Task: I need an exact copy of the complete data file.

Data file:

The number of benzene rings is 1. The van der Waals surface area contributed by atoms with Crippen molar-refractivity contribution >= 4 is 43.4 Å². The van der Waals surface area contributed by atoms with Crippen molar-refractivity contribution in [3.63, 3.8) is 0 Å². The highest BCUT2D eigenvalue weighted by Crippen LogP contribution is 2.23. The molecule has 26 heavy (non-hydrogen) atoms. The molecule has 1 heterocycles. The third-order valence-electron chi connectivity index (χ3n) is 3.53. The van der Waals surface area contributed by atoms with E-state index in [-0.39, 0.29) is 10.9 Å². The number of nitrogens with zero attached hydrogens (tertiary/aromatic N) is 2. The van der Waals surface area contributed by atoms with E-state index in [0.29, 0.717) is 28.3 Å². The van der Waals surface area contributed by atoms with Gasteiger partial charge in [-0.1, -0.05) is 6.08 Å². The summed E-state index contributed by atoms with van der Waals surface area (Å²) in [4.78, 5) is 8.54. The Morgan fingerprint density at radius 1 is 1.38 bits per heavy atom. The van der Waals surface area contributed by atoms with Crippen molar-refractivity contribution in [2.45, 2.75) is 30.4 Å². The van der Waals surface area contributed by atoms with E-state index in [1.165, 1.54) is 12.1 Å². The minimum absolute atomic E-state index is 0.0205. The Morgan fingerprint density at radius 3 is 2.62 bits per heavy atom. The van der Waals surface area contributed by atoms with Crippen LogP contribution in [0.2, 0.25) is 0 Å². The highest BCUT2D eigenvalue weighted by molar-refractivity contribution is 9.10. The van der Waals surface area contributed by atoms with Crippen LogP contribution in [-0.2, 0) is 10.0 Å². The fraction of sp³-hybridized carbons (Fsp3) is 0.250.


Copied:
The number of benzene rings is 1. The van der Waals surface area contributed by atoms with Crippen molar-refractivity contribution >= 4 is 43.4 Å². The van der Waals surface area contributed by atoms with Crippen molar-refractivity contribution in [3.63, 3.8) is 0 Å². The highest BCUT2D eigenvalue weighted by Crippen LogP contribution is 2.23. The molecule has 26 heavy (non-hydrogen) atoms. The molecule has 1 heterocycles. The third-order valence-electron chi connectivity index (χ3n) is 3.53. The van der Waals surface area contributed by atoms with E-state index in [-0.39, 0.29) is 10.9 Å². The number of nitrogens with zero attached hydrogens (tertiary/aromatic N) is 2. The van der Waals surface area contributed by atoms with E-state index in [0.29, 0.717) is 28.3 Å². The van der Waals surface area contributed by atoms with Gasteiger partial charge in [-0.1, -0.05) is 6.08 Å². The summed E-state index contributed by atoms with van der Waals surface area (Å²) in [4.78, 5) is 8.54. The Morgan fingerprint density at radius 1 is 1.38 bits per heavy atom. The van der Waals surface area contributed by atoms with Crippen molar-refractivity contribution in [2.45, 2.75) is 30.4 Å². The van der Waals surface area contributed by atoms with E-state index in [1.165, 1.54) is 12.1 Å². The minimum absolute atomic E-state index is 0.0205. The Morgan fingerprint density at radius 3 is 2.62 bits per heavy atom. The van der Waals surface area contributed by atoms with Crippen LogP contribution in [0.2, 0.25) is 0 Å². The highest BCUT2D eigenvalue weighted by molar-refractivity contribution is 9.10. The van der Waals surface area contributed by atoms with Crippen LogP contribution in [-0.2, 0) is 10.0 Å². The fraction of sp³-hybridized carbons (Fsp3) is 0.250.